Fitch Ratings sifted through data generated by the subprime auto asset backed securities (ABS) market during the first half of the year. Analysts not only found four elements that are supporting the subprime ABS segment, but also more details about why certain vintages might not be performing as well.
First looking into the latest data, Fitch noticed that subprime delinquency rates declined during the second quarter, settling at 4.41 percent through June. That’s an improvement from the reading at the close of the first quarter (5.16 percent) as well as a year earlier (4.55 percent).
Analysts explained the metrics were supported by seasonal patterns and slightly better performance of 2016 and 2017 transactions.
As for annualized net losses in the subprime space, Fitch determined that they came in at 6.76 percent in Q2, down from 8.81 percent at the close of the first quarter and 7.42 percent in the year-ago quarter.
In fact, analysts pegged the latest rate as the lowest recorded since May 2016, “but Fitch expects annualized net losses to rise in the latter half of the year, given seasonal patterns.”
In terms of recovery rates, Fitch tabulated that the reading for subprime paper averaged 49.5 percent for the second quarter, up 13 percent year-over-year and the strongest showing since Q2 of 2016. Analysts pointed out that the latest rates were “markedly stronger” than the first quarter of this year when the recovery rates dipped below 40 percent.
The fourth positive trend Fitch spotted stemmed from improving credit quality.
Analysts said average FICO scores for 2018 subprime pools increased to 588, up 10 points from 577 in 2017, reaching the highest level since 2009.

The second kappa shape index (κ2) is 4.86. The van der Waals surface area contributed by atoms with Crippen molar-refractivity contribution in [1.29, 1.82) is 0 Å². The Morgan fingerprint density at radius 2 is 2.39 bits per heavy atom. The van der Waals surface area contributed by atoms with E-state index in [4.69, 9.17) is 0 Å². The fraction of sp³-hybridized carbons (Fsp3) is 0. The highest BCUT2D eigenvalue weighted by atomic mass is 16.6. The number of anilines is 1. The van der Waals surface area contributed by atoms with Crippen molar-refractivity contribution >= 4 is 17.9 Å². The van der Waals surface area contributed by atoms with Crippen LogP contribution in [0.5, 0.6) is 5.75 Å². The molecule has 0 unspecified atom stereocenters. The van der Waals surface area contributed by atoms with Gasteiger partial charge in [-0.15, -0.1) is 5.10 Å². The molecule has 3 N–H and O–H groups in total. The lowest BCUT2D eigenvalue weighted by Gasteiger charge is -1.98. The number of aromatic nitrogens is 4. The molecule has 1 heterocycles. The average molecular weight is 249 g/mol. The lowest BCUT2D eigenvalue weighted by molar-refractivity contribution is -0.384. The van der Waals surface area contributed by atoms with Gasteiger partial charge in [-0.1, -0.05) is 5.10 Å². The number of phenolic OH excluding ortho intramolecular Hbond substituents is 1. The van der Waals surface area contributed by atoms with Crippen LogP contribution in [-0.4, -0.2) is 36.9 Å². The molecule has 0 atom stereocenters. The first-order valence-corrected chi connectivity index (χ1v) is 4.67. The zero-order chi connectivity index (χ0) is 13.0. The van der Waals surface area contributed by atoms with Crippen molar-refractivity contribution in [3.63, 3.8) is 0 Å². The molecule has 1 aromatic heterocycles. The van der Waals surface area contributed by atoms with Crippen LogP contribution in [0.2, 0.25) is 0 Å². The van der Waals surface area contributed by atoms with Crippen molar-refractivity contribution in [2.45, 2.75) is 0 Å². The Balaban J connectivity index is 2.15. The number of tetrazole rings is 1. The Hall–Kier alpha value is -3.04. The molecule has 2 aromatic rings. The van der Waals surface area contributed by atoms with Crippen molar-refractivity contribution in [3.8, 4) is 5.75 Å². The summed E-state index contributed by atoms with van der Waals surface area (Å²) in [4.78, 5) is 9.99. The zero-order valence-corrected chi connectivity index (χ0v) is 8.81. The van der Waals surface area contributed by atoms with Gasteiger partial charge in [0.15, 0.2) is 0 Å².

However, Fitch acknowledged that one component is countering those four pieces of the subprime ABS market — longer terms increasing risk.
“The heavy use of longer loan terms over 60 months by auto lenders is offsetting positive shifts in credit quality,” said analysts, who indicated that that these contracts averaged about 80 percent of subprime pools so far this year, up from approximately 62 percent in 2017.
Fitch closed its latest look at subprime ABS by examining some specific vintages.
Analysts said, “2016-2017 transactions are experiencing high loss rates, but trending lower than 2015 transactions. This is a result of slightly tighter underwriting standards, which have resulted in stronger credit metrics and loan.”
Fitch also mentioned the 2015 vintage is projecting the highest: This vintage (seasoned 30 months) is extrapolating slightly above 15 percent in cumulative net losses, higher than any vintage from 2005-2017, including the prior weakest 20072008 vintages.
“This is driven mostly by the weaker deep subprime ABS issuers not rated by Fitch,” analysts said. “These lenders’ securitized pools have weaker credit metrics and naturally higher losses, thus driving this negative vintage trend.”